alexa Biomolecular Interactions Sensed with Atomic Force Microscopy

OMICS International organises 3000+ Global Conferenceseries Events every year across USA, Europe & Asia with support from 1000 more scientific societies and Publishes 700+ Open Access Journals which contains over 50000 eminent personalities, reputed scientists as editorial board members.

Biomolecular Interactions Sensed with Atomic Force Microscopy

Biomolecules are able to specifically recognize and bind their corresponding partner with high efficiency. This process plays a pivotal role in biology, physiology and medicine (e.g., in the immune system, cellular adhesion or inter- and intracellular signaling). From the chemical point of view bio-recognition can be described as a combination of non-covalent weak interactions including electrostatic (ionic), hydrophobic, and van der Waals interactions as well as hydrogen bonding. Furthermore, steric aspects, especially the complementary structure of the two binding partners, are highly relevant for complex formation and stability. Taken together all these aspects determine both, the strength and the characteristic lifetime of the bond. In addition to bulk techniques like nuclear magnetic resonance, surface plasmon resonance, quartz crystal microbalance, and other analytical and biochemical methods single molecule approaches have been established. They allow following transient phenomena like short-lived receptor-ligand intermediate states, rare events, or population heterogeneity, which are otherwise not accessible. For the determination of single receptor ligand interactions, apart from bio-membrane force probe, and optical and magnetic tweezers, atomic force microscopy (AFM) based molecular recognition forces spectroscopy (MRFS) offers the most versatile approach to explore forces during the bio-recognition processes at the molecular level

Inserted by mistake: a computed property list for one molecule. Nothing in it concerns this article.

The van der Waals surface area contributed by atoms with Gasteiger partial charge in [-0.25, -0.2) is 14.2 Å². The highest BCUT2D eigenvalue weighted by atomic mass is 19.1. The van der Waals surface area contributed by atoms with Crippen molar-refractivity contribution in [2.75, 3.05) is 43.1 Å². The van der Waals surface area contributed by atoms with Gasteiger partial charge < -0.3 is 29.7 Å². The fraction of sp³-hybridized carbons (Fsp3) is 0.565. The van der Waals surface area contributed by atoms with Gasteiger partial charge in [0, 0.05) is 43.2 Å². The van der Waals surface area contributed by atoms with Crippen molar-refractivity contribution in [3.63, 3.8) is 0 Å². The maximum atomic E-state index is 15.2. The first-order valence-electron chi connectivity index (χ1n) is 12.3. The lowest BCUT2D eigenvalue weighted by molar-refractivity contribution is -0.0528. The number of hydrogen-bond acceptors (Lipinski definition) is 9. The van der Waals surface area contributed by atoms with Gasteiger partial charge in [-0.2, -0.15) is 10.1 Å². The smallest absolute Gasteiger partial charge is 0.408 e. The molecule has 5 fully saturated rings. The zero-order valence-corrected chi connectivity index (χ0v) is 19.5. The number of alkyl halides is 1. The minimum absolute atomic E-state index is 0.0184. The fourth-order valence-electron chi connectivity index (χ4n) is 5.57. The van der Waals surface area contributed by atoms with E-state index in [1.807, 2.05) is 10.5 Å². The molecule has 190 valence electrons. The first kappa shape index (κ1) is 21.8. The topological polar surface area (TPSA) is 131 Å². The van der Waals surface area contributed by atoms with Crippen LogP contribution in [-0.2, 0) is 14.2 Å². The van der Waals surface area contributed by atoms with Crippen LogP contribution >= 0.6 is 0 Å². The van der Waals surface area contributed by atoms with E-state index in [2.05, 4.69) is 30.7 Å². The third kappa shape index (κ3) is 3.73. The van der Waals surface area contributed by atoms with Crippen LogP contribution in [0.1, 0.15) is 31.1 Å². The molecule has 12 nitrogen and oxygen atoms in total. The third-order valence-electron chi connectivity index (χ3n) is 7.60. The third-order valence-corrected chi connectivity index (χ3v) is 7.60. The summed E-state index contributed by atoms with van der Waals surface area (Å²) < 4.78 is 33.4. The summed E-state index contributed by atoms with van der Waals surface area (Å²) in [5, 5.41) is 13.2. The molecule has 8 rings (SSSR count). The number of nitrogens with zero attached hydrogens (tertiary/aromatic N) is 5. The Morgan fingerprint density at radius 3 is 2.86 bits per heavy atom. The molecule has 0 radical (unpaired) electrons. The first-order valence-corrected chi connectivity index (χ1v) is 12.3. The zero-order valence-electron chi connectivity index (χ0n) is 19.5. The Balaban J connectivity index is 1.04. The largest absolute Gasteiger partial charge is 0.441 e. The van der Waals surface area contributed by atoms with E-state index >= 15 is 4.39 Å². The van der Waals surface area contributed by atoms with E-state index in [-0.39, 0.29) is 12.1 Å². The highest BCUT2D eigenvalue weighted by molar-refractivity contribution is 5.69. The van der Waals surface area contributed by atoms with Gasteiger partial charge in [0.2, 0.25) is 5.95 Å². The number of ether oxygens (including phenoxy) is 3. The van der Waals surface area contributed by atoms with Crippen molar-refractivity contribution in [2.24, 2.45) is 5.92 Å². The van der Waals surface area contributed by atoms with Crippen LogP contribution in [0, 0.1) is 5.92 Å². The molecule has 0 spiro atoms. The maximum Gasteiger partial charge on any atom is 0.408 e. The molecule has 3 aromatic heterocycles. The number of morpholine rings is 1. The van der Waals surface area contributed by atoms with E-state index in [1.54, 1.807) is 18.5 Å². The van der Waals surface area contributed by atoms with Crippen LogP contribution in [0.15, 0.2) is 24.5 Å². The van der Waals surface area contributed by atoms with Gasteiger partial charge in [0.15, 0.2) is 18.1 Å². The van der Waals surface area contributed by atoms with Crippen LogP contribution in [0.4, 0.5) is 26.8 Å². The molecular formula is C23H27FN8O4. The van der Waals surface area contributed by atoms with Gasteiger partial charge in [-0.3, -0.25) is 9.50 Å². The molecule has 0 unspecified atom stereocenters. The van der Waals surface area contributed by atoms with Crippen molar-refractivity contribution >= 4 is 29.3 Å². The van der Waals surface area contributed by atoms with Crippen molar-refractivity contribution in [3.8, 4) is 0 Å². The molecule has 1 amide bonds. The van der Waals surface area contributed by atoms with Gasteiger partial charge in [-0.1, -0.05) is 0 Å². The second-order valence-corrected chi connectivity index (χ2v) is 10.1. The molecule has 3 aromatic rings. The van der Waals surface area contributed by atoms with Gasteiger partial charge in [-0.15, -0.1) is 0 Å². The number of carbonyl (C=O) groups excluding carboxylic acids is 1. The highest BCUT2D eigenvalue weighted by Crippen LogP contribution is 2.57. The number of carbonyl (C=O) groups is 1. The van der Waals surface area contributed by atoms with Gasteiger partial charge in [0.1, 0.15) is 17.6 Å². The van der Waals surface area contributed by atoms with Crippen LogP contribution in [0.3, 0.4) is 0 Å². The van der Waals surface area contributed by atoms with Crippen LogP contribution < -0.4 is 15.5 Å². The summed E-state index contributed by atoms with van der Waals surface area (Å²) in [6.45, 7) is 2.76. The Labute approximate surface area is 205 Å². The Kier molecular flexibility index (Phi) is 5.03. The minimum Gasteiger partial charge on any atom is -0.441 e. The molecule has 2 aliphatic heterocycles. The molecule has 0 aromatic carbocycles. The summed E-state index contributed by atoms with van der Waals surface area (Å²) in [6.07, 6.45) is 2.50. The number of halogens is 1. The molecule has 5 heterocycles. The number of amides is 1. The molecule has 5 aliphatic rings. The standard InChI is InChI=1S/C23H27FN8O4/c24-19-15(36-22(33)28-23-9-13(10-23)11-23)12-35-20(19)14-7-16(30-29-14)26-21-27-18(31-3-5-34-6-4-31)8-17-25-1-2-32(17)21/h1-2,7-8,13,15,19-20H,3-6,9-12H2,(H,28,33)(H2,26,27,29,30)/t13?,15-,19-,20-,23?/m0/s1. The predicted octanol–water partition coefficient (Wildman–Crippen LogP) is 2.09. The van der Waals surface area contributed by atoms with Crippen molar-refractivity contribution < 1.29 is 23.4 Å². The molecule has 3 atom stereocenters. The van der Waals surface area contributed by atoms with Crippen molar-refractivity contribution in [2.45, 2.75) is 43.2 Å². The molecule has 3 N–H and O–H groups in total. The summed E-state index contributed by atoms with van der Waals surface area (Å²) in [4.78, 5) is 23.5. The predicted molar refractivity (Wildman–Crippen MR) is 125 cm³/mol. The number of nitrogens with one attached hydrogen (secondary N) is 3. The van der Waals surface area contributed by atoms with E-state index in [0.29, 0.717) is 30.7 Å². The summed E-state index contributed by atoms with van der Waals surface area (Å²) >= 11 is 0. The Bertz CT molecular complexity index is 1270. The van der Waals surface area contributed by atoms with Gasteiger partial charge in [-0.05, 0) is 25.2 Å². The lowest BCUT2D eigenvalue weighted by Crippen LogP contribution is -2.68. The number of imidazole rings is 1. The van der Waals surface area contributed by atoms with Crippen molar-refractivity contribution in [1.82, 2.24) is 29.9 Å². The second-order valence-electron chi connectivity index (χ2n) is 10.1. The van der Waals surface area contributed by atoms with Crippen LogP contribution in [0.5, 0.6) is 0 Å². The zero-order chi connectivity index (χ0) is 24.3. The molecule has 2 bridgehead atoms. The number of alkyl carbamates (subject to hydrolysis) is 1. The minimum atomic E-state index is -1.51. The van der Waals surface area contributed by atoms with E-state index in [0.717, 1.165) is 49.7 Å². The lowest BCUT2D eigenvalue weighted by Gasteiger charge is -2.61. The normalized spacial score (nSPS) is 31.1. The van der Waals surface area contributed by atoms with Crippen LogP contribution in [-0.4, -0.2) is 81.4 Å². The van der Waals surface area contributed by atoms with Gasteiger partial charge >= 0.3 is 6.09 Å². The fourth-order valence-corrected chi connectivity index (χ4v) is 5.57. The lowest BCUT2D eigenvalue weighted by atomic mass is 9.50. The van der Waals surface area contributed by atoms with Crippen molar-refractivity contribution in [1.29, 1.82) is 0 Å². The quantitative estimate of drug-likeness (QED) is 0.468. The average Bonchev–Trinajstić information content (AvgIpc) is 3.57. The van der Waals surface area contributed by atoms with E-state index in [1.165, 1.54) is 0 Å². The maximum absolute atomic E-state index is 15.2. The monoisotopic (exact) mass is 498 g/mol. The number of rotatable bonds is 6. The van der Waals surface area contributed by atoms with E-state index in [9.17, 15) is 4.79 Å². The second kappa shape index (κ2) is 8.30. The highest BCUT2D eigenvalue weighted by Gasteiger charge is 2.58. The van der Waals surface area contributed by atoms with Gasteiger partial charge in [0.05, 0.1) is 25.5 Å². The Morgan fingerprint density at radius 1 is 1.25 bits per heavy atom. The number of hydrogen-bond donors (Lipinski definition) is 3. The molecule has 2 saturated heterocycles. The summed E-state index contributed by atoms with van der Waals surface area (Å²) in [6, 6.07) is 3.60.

Citation: Ebner A (2015) Biomolecular Interactions Sensed with Atomic Force Microscopy. J Phys Chem Biophys 5:e127. doi:10.4172/2161-0398.1000e127

  • Share this page
  • Facebook
  • Twitter
  • LinkedIn
  • Google+
  • Pinterest
  • Blogger